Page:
Staying the Course

How Singapore’s offshore & onshore sector is keeping in the game while the chips are down.

Singapore’s Marine and Offshore Sector the Beneficiary of Past Years of High Oil & Gas Prices 

Over the years, Singapore has leveraged on its strengths in shipbuilding and engineering, steadily growing to become a major player in the offshore sector. Today, the Republic is the largest manufacturer of jack-up rigs, and commands 70 per cent of the global market share. Singapore also has 70 per cent of the global market for the conversion of Floating Production Storage Offloading (FPSO) units.
It must be said that Singapore has been a beneficiary of high oil and gas prices over the past years, which have driven the growth of the marine and offshore engineering sector. In 2013, the industry achieved a record milestone in rig construction and delivery, with the delivery of 31 newly built rigs. Overall, the industry also performed well, hitting a total turnover above the S$15 billion mark.
Within the sector, two companies stand out: Keppel Offshore & Marine and Sembcorp Marine, which are the world's number 1 and number 2 maker of oil rigs. Singapore is also home to a large number of firms in offshore solutions and services such as offshore & marine engineering and construction, vessel owner-operators, shipyards, offshore machine, systems integrator, turnkey engineering and oilfield equipment and tools. 

Current State of Record Low Oil Prices Leaves Oil & Gas Majors Struggling 

While the oil and gas sector has always been susceptible to boom and bust cycles, the plummet in oil prices in 2015 has nonetheless caught many off-guard with its swiftness and severity. While there has been much debate on the specific factors behind the decline – from more than US$100 per barrel in late 2014 to its current lows of US$30 per barrel – we can trace it primarily to overcapacity from oil-producing nations, as well as a decrease in energy demand from many major economies around the world.
The resultant fallout has severely impacted upstream exploration and production. With oil prices at record lows – and looking set to remain there for some time – most of the oil majors are pulling back on the heavy investment required for such exploration and production activity, preferring to wait it out. In all, the scaling back of exploration and production has resulted in many jobs losses for the sector globally. At the same time, makers of offshore and onshore equipment and platforms, are beginning to see orders dry up – along with cancellations and postponement – putting their bottom lines at risk too.
Having benefited from the upswing in oil prices, Singapore has not been spared from the decline.

Singapore Offshore Firms Coming to Terms with New Normal of Low Oil Prices 

Across the board, Singapore’s marine and offshore sector has been badly affected, with record low oil prices depressing the demand for exploration and production activities. For 2015, new orders at Keppel Offshore & Marine and Sembcorp Marine fell to their weakest level in six years. In addition, both companies are facing the possibility of major project cancellations from one its major South American clients, Sete Brasil. The Brazilian firm has been facing a corruption investigation involving its client, state-run oil producer Petrobras. Having failed to secure long-term financing, Sete Brasil is now facing the possibility of bankruptcy.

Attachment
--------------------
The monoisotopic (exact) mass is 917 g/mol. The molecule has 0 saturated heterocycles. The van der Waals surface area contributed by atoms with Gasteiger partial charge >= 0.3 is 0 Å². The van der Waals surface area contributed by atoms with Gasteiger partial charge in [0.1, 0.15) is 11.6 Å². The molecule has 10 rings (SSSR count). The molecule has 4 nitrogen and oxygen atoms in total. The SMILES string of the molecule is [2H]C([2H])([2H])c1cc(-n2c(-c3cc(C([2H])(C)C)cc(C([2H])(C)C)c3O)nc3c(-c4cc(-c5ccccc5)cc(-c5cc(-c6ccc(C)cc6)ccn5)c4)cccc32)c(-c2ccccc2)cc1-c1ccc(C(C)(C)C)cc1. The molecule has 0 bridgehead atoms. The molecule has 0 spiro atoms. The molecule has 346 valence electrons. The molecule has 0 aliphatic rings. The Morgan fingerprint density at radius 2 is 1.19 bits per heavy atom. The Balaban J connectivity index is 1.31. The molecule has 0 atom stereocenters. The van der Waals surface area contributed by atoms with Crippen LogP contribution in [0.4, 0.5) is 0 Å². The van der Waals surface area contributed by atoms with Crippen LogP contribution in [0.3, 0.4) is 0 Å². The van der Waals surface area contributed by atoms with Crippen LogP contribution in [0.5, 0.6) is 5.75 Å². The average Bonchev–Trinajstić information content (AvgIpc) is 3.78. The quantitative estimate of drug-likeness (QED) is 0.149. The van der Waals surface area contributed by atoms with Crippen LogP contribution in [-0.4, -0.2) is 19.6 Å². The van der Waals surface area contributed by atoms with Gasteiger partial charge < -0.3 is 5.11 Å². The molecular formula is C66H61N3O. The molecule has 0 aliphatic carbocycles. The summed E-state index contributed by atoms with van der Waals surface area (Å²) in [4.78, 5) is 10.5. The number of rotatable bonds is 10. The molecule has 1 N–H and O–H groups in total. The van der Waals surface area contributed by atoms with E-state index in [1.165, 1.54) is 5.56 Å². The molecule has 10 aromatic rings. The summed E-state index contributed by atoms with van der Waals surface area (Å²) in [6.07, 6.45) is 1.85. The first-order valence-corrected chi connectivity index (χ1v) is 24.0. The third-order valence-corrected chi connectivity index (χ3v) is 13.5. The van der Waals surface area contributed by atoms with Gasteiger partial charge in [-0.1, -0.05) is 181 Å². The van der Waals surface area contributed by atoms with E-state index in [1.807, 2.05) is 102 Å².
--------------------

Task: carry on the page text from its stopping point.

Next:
As Sete Brasil is one of the largest clients for jack-up rigs at both Keppel Offshore & Marine and Sembcorp Marine – about 40 per cent of both companies’ backlog, according to analysts – the potential fallout is expected to be significant. Across the rest of the industry, investment analysts are also concerned with heightened default or cancellation risks from smaller clients, should oil prices continue to stay depressed.

Singapore’s Lesser Exposure to Onshore Sector Means Lower Fallout   

There are significant differences between drilling for oil and gas offshore and onshore. Fundamentally, offshore oil drillers require more long term investments in floating platforms and rigs. This has translated to opportunities for Singapore’s marine and offshore engineering sector, with multi-year contracts to build these deepwater exploration and production platforms. Meanwhile, onshore oil drillers can turn on or off their drilling depending on the price of oil and gas.
Building on its base as a leading oil refinery centre, Singapore has grown to become the regional headquarter of choice for many oil and gas firms. With many decisions affecting regional explorations and production made here, this has attracted oilfield services firms such as Schlumberger, Halliburton, Baker Hughes and Weatherford. Considering everything, Singapore’s exposure to the onshore sector is relatively small.

Global Oil & Gas Sector Seeing Glimpses of Light at the End of a Long Tunnel 

Currently, there is no real consensus as to whether oil prices have truly bottomed out. While some analysts are predicting doomsday scenarios of US$10 to US$20 per barrel, there are also those who have opined that the market has bottomed out with prices set to recover in 2017. Those holding a more optimistic outlook point to the possibility of leaders in oil producing countries coming together to broker a deal to cut oil production output. Meanwhile, US shale oil producers are starting to slash their 2016 capital spending plans, and this could result in a curtailing of the current oil glut that is flooding the market and bringing down prices. With these possibilities in mind, 2016 could yet see a recovery of the market.  

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